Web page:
What is the blast radius of an atomic bomb?

Picture the scene: you’re a scientist working for the US military in the early 1940’s and you’ve just been tasked with calculating the blast radius of this incredibly powerful new weapon called an ‘atomic bomb’. Apparently, the plan is to use it to attack the enemies of the United States, but you want to make sure that when it goes off any friendly soldiers are a safe distance away. How do you work out the size of the fireball?

One solution might be to do a series of experiments. Set off several bombs of different sizes, weights, strengths and measure the size of the blast to see how each property affects the distance the fireball travels. This is exactly what the US military did (see images below for examples of the data collected).

Picture1 Picture2

These experiments led the scientists to conclude that were three major variables that have an effect on the radius of the explosion. Number 1 – time. The longer the time after the explosion, the further the fireball will have travelled. Number 2 – energy. Perhaps as expected, increasing the energy of the explosion leads to an increased fireball radius. The third and final variable was a little less obvious – air density. For a higher air density the resultant fireball is smaller. If you think of density as how ‘thick’ the air feels, then a higher air density will slow down the fireball faster and therefore cause it to stop at a shorter distance.

Now, the exact relationship between these three variables, time t, energy E, density p, and the radius r of the fireball, was a closely guarded military secret. To be able to accurately predict how a 5% increase in the energy of a bomb will affect the radius of the explosion you need a lot of data. Which ultimately means carrying out a lot of experiments. That is, unless you happen to be a British mathematician named G. I. Taylor…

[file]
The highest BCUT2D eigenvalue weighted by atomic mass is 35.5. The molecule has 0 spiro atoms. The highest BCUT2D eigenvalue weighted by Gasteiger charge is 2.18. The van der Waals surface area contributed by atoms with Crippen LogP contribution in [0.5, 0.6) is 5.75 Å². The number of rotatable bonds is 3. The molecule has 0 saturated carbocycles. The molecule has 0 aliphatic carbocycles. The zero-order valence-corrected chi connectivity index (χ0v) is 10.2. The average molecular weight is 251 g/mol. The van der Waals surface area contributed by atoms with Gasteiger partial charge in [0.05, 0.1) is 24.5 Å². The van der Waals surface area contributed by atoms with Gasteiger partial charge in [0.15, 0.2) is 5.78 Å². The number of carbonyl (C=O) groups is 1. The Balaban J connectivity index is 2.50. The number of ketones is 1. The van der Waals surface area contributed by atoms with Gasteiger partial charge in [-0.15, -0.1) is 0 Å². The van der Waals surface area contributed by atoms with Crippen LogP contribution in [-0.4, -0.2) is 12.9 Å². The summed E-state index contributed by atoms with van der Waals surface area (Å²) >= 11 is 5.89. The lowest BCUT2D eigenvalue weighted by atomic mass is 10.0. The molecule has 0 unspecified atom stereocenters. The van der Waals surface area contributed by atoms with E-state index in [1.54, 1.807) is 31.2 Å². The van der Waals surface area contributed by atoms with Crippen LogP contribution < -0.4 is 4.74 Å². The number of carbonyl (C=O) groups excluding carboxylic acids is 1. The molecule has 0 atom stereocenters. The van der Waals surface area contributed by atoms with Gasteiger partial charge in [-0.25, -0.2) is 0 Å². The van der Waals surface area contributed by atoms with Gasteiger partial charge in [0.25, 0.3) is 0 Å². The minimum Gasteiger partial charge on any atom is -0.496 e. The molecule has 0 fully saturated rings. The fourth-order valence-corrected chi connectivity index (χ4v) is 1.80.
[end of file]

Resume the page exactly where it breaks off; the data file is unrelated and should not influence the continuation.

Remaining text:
Taylor worked in the field of fluid mechanics – the study of the motion of liquids, gases and some solids such as ice, which behave like a fluid. On hearing of the destructive and dangerous experiments being conducted in the US, Taylor set out to solve the problem instead using maths. His ingenious approach was to use the method of scaling analysis. For the three variables identified as having an important effect on the blast radius, we have the following units:

Time = [T],       Energy = [M L2 T-2],      Density = [M L-3],

where T represents time in seconds, M represents mass in kilograms and L represents distance in metres. The quantity that we want to work out – the radius of the explosion – also has units of length L in metres. Taylor’s idea was to simply multiply the units of the three variables together in such a way that he obtained an answer with units of length L. Since there is only one way to do this using the three given variables, the answer must tell you exactly how the fireball radius depends on these parameters! It may sound like magic, but let’s give it a go and see how we get on.

To eliminate M, we must divide energy by density (this is the only way to do this):

eqn1.png

Now to eliminate T we must multiply by time squared (again this is the only option without changing the two variables we have already used):

eqn2.png

And finally, taking the whole equation to the power of 1/5 we get an answer with units equal to length L:

eqn3